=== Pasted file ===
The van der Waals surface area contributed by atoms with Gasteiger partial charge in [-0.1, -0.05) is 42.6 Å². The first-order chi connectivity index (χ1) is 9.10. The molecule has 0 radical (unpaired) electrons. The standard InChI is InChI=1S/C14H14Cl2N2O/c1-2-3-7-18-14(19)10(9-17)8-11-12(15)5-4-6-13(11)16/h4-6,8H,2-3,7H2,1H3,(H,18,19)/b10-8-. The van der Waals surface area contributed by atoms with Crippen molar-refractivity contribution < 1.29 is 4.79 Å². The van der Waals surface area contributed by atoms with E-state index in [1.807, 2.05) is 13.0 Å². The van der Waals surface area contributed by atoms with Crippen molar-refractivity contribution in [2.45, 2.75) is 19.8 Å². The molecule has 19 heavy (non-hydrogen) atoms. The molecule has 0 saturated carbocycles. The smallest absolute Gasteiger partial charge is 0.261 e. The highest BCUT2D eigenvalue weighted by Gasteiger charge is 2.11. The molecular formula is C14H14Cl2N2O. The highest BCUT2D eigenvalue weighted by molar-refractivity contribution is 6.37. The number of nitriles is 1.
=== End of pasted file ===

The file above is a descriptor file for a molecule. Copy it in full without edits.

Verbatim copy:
The van der Waals surface area contributed by atoms with Gasteiger partial charge in [-0.1, -0.05) is 42.6 Å². The first-order chi connectivity index (χ1) is 9.10. The molecule has 0 radical (unpaired) electrons. The standard InChI is InChI=1S/C14H14Cl2N2O/c1-2-3-7-18-14(19)10(9-17)8-11-12(15)5-4-6-13(11)16/h4-6,8H,2-3,7H2,1H3,(H,18,19)/b10-8-. The van der Waals surface area contributed by atoms with Crippen molar-refractivity contribution < 1.29 is 4.79 Å². The van der Waals surface area contributed by atoms with E-state index in [1.807, 2.05) is 13.0 Å². The van der Waals surface area contributed by atoms with Crippen molar-refractivity contribution in [2.45, 2.75) is 19.8 Å². The molecule has 19 heavy (non-hydrogen) atoms. The molecule has 0 saturated carbocycles. The smallest absolute Gasteiger partial charge is 0.261 e. The highest BCUT2D eigenvalue weighted by Gasteiger charge is 2.11. The molecular formula is C14H14Cl2N2O. The highest BCUT2D eigenvalue weighted by molar-refractivity contribution is 6.37. The number of nitriles is 1.